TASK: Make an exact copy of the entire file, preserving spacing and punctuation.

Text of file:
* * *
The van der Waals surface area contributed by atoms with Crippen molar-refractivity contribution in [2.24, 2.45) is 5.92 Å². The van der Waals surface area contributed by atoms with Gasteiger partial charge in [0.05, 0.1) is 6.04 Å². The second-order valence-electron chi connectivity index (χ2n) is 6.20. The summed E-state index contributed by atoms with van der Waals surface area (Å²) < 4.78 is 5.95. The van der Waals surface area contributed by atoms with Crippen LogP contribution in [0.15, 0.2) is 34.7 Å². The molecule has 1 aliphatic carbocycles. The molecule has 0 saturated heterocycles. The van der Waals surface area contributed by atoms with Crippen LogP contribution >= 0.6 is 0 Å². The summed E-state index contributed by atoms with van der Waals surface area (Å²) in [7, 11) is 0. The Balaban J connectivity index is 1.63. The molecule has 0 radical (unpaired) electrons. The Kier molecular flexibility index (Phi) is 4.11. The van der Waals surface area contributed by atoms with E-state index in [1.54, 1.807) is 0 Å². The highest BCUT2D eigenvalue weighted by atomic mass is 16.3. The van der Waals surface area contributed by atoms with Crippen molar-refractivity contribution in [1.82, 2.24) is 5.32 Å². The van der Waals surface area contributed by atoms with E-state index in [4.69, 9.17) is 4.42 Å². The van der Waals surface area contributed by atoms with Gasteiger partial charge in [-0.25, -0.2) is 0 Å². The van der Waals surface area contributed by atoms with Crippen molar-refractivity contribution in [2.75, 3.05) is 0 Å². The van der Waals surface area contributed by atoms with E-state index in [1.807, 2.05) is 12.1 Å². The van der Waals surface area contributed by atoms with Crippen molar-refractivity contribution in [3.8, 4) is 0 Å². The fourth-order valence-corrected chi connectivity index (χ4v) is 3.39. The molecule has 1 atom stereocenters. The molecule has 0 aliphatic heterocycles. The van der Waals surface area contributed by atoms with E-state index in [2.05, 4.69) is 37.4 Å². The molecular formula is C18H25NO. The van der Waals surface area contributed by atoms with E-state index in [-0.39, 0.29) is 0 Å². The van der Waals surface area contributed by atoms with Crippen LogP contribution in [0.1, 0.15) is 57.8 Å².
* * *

The van der Waals surface area contributed by atoms with Crippen molar-refractivity contribution in [2.24, 2.45) is 5.92 Å². The van der Waals surface area contributed by atoms with Gasteiger partial charge in [0.05, 0.1) is 6.04 Å². The second-order valence-electron chi connectivity index (χ2n) is 6.20. The summed E-state index contributed by atoms with van der Waals surface area (Å²) < 4.78 is 5.95. The van der Waals surface area contributed by atoms with Crippen LogP contribution in [0.15, 0.2) is 34.7 Å². The molecule has 1 aliphatic carbocycles. The molecule has 0 saturated heterocycles. The van der Waals surface area contributed by atoms with Crippen LogP contribution >= 0.6 is 0 Å². The summed E-state index contributed by atoms with van der Waals surface area (Å²) in [7, 11) is 0. The Balaban J connectivity index is 1.63. The molecule has 0 radical (unpaired) electrons. The Kier molecular flexibility index (Phi) is 4.11. The van der Waals surface area contributed by atoms with E-state index in [1.54, 1.807) is 0 Å². The highest BCUT2D eigenvalue weighted by atomic mass is 16.3. The van der Waals surface area contributed by atoms with Crippen molar-refractivity contribution in [1.82, 2.24) is 5.32 Å². The van der Waals surface area contributed by atoms with E-state index in [4.69, 9.17) is 4.42 Å². The van der Waals surface area contributed by atoms with Gasteiger partial charge in [-0.25, -0.2) is 0 Å². The van der Waals surface area contributed by atoms with Crippen molar-refractivity contribution in [2.75, 3.05) is 0 Å². The van der Waals surface area contributed by atoms with E-state index in [1.807, 2.05) is 12.1 Å². The van der Waals surface area contributed by atoms with Crippen molar-refractivity contribution in [3.8, 4) is 0 Å². The fourth-order valence-corrected chi connectivity index (χ4v) is 3.39. The molecule has 1 atom stereocenters. The molecule has 0 aliphatic heterocycles. The van der Waals surface area contributed by atoms with E-state index in [2.05, 4.69) is 37.4 Å². The molecular formula is C18H25NO. The van der Waals surface area contributed by atoms with E-state index in [-0.39, 0.29) is 0 Å². The van der Waals surface area contributed by atoms with Crippen LogP contribution in [0.1, 0.15) is 57.8 Å².